• The women believe it is their right to get treatment; although the medical personnel do not always give them information. Anti-retrovirals (ARVs) are not always given in time to ensure regular adherence. It is believed the medics at the Government hospitals adopt deliberate delaying tactics.
  • Women and young people appear to be more active in campaigning and raising awareness on issues around HIV and AIDS than men, including consciousness raising around transmission, through church activities, home and community based care.

The women had a number of concerns about treatment:

  • They believe that nutrition is essential for people living with HIV/AIDS especially while on ARVs yet they do not get any assistance with this. They asked the question; is it their right to get good nutrition while on medication?
  • How will the government assist people in rural areas for whom services are not as easily available as in the urban areas?
  • Why does the government charge for services and treatment when there is funding towards this programme?
  • What is the government doing towards providing free treatment for HIV positive people?
  • Some women wanted to know how their participation in this mapping would benefit them

2. Health seeking behaviour

·         The discussions revealed a greater tendency for women to test and disclose earlier than men. One consequence of this is that the general health of HIV positive women is better than that of positive men as they are able to seek treatment earlier. There would seem to be a higher mortality rate among men, who may not test or seek treatment until they are already very sick.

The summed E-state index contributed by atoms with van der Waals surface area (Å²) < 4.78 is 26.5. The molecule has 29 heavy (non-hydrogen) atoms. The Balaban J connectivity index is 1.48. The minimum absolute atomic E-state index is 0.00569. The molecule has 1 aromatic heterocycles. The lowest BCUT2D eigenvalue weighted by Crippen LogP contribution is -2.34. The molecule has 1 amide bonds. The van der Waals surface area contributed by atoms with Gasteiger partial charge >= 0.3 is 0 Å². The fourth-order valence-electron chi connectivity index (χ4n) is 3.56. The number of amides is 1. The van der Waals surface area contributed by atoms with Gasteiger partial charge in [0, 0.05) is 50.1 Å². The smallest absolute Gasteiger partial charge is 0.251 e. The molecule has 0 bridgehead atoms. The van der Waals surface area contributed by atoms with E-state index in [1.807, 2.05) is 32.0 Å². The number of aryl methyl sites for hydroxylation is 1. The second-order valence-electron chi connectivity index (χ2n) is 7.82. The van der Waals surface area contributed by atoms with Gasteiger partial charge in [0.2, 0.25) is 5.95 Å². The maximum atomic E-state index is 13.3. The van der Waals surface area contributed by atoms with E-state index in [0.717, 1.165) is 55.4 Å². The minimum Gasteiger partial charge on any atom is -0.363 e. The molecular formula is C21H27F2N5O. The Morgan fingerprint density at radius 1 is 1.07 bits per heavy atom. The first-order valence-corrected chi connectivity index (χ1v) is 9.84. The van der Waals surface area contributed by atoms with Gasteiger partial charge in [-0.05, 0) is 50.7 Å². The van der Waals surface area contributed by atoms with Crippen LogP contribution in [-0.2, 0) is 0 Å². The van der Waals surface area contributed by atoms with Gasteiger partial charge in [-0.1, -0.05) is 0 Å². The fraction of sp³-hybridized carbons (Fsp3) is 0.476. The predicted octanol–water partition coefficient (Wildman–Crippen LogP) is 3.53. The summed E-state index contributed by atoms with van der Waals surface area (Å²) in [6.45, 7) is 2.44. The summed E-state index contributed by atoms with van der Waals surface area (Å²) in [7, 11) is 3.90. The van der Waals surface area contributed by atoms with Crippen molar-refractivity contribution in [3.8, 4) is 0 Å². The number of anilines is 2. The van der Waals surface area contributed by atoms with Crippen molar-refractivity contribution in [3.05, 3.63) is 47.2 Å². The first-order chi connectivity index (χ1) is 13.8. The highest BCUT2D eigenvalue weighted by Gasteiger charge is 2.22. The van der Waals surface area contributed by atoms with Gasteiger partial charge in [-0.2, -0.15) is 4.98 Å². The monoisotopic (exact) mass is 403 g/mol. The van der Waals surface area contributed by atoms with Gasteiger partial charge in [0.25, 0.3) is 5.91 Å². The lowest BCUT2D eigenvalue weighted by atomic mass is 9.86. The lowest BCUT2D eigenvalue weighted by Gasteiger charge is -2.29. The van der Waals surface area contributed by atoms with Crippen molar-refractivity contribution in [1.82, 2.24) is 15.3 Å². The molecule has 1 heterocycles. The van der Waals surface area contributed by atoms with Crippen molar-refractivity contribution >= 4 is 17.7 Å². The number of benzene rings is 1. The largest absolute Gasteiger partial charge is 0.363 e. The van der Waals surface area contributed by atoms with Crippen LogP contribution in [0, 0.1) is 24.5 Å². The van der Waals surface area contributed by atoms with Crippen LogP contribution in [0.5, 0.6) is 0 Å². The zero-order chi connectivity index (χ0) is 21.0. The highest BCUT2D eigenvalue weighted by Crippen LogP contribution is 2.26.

• Women’s health once on medication could be compromised by sharing medications. Women in rural areas reported instances of partners forcing the women to share medication even before men had been tested for HIV. They did not want to go the hospital and be diagnosed and be put on ARVs due to stigma and discrimination and talk among community members. They preferred that their wives get the medicines and that they share them. However, none of the women in the urban area had shared their medication with a member of their family. They knew the importance of taking the whole dose themselves.